So these are very high end professional, environmentally controlled machines that even down to the room temperature to the oxygen levels, to their flusters argon gas, there’s a lot that goes on to, you know, these were seen as the high spec machines back then, but if you really come down to it, what are you going to start making [00:06:00] product and turning it into end use products in quickly, in a quick format, the problem that is it comes down to surface finish. If you know what injection moulding is like, it comes out, you can have like a mirror finish if you’d like. 3D printing, being layer by layer at this stage can get you a very, very smooth finish short, and you can get probably your tolerances correct, but there’s certain areas of when it comes to surface texture and surface, kind of, a deformation – we don’t say deformation, I’m referring to like the corners being rounded, or the accuracy of the corner, the 90 degree corner, these are elements all based on how the pot sits within the machine while it’s printing, and what angle it sits at. Because something that’s sitting upside down or something that’s lying on the side, we are going to have different dimensional accuracies overall. So you got to look at these things.

But what’s actually we’ve noticed happening is the machines are not the problem that we’re having to worry about, it’s going to be the materials, because materials coming into play are becoming a lot more precision, and the outputs of them are coming into a lot more precision features. And to try and give an example of this, you’re getting smart materials come to the table that can be a thermoplastic or a nylon, or anything along those lines and now became a key used as electro-conductivity. So is it the design you’re now looking for, or, is it going to be the outcome function of the pot, meaning, if you have a part that you, let’s say, a cup, right? So you print a cup – dimensionally, you can print that; yes, you might not get the greater surface finish, but that might not be what you’re looking for. You might be looking for, I want to know what the pH level or the conductivity or the temperature of that, or the weight of that solution is in the cup. So I’d be able to take smart materials that you can pull data out of. That opens a new door when it comes to design, and I think that’s more scary than anybody copying your product, because they’re going to come – we are all living in a digital world now, and it’s the data aspect, yeah.

Paul: Well, that that brings in [00:08:00] lots of interesting questions, even particularly this as an IP podcast, I’d love to talk to you more about in the background with printing your own parts to rebuild yourself, Jason, but I think this brings in lots of interesting questions from an IP perspective, because now you’re talking about smart materials, and we have artificial intelligence, and we understand that to an extent in that you have software, the software reprogrammed, and the artificial intelligence is generally linked to that software and that coding, so the result tends to – you can tend to link the result to the coder. Here, we’re talking about smart materials. Now, here, in my very lay understanding of that, is that it could include anything from, like you said, conductivity, to testing the pH levels, to – 4D printing is something I’ve heard of now as well, and that’s materials that can change shape and the like. And when we start talking about smart materials and thinking what, how are you connecting that coder or that software, how does that work? And then, if you have that material, creating some new IP, or something that I was thinking about in terms of the 4D printing and the designs, altering by themselves autonomously almost, can they do that, can they change autonomously, is that where you see it, and therefore, if you can change a design autonomously or artificially, who owns those rights? I mean, that brings in a whole new world of questions, isn’t it?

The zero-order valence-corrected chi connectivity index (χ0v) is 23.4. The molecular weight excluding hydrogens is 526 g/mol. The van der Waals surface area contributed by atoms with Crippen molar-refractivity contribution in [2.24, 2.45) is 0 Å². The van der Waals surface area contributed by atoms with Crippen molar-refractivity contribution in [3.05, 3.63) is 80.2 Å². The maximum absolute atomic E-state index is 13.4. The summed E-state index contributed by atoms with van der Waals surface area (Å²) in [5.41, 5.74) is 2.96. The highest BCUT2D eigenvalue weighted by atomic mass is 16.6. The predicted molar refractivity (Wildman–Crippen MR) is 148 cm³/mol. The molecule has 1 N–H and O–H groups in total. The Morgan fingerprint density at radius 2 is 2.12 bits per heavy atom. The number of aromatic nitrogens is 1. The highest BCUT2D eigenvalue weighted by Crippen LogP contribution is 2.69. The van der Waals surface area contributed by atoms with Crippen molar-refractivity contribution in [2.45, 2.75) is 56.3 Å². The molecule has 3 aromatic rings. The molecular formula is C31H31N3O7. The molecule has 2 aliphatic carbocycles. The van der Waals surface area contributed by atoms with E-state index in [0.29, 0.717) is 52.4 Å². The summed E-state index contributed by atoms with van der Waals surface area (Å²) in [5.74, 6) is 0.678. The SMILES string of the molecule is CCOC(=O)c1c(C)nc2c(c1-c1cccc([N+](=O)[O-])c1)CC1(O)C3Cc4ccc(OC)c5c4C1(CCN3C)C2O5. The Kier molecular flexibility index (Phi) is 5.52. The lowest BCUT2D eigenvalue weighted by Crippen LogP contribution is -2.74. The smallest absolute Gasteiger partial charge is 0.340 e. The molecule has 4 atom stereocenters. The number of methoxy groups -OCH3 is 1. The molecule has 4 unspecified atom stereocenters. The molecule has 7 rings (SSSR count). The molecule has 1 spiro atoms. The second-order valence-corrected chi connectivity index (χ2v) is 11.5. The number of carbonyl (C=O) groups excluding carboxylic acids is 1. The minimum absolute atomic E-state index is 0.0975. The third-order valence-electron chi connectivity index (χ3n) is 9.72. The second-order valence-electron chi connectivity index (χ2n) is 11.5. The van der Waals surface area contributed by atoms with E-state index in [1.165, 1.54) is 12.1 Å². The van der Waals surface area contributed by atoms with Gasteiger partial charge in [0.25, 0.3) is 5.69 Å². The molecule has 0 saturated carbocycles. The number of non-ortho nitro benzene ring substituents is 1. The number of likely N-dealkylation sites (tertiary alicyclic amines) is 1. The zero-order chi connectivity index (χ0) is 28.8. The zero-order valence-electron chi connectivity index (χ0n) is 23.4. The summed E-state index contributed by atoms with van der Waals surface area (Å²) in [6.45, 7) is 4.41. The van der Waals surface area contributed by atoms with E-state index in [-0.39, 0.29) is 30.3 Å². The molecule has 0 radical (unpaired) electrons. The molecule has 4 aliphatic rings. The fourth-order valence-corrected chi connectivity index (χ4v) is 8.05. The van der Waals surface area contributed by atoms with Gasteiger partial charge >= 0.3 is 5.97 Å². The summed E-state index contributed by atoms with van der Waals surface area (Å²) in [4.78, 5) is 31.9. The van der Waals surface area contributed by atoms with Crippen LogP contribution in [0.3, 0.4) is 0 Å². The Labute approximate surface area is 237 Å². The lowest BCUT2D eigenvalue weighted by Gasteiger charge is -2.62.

Jason: Absolutely. Because we talk about, like, as you mentioned, 4D – 4D is changing the shape after it’s being printed into something. So by adding another element to that saying there’s not going to be pulling data for thermal conductivity or flexural strain or pressure loading and some of those, is that not going to a 5D realm? And then when it comes to [00:10:00] design, where does the design principles sit with the actual physical shape, does it sit with the physical function, does it fit with the physical data output and then is all three together a design function, you know, it changes the game as to where it’s going. And then, you got to look at what sectors it goes into, and it just becomes this tree or spider web of who owns one at what given point, and how can you do licensing when it comes to that, how do you do RP stacking. And if there’s multiple industries in play, who owns what part of their kind of like IP tree essentially. But this is the future where it’s going at, so it’s not so much the design. We’re working now with generative design. So you can take a part and you can make it perform better with less weight and shape, but that could add a whole new feature to what you’re doing, so that’s going to be, I feel sorry, for you guys, it must be very difficult to figure out where to go next to.

Chris: Yeah, I think that’s a very interesting thing. So I obviously work more on drafting and prosecution of patents. So, I mean, one of the things that it’s good to ask manufacturers is, is it possible to make this part by 3D printing. That’s what classically we would do, and to make sure we have a claim to the G-code, because the European Patent Office have actually put in their guidelines that that is an allowable claim, as long as it has certain – satisfies certain criteria. For example, it has to reference the product, it has to have operating instructions that are adapted to control an additive manufacturing device to fabricate that product. Without that, then it could just be more like a CAD file which would not be patentable. But as long as it has those steps in there, then the implied use has a technical effect, but it also what you mentioned there about smart materials and data collection. We then have to consider whether, as a normal question, we should be asking whether they’re using some of these materials like graphene, and whether we should include things like a method claim for harvesting the data.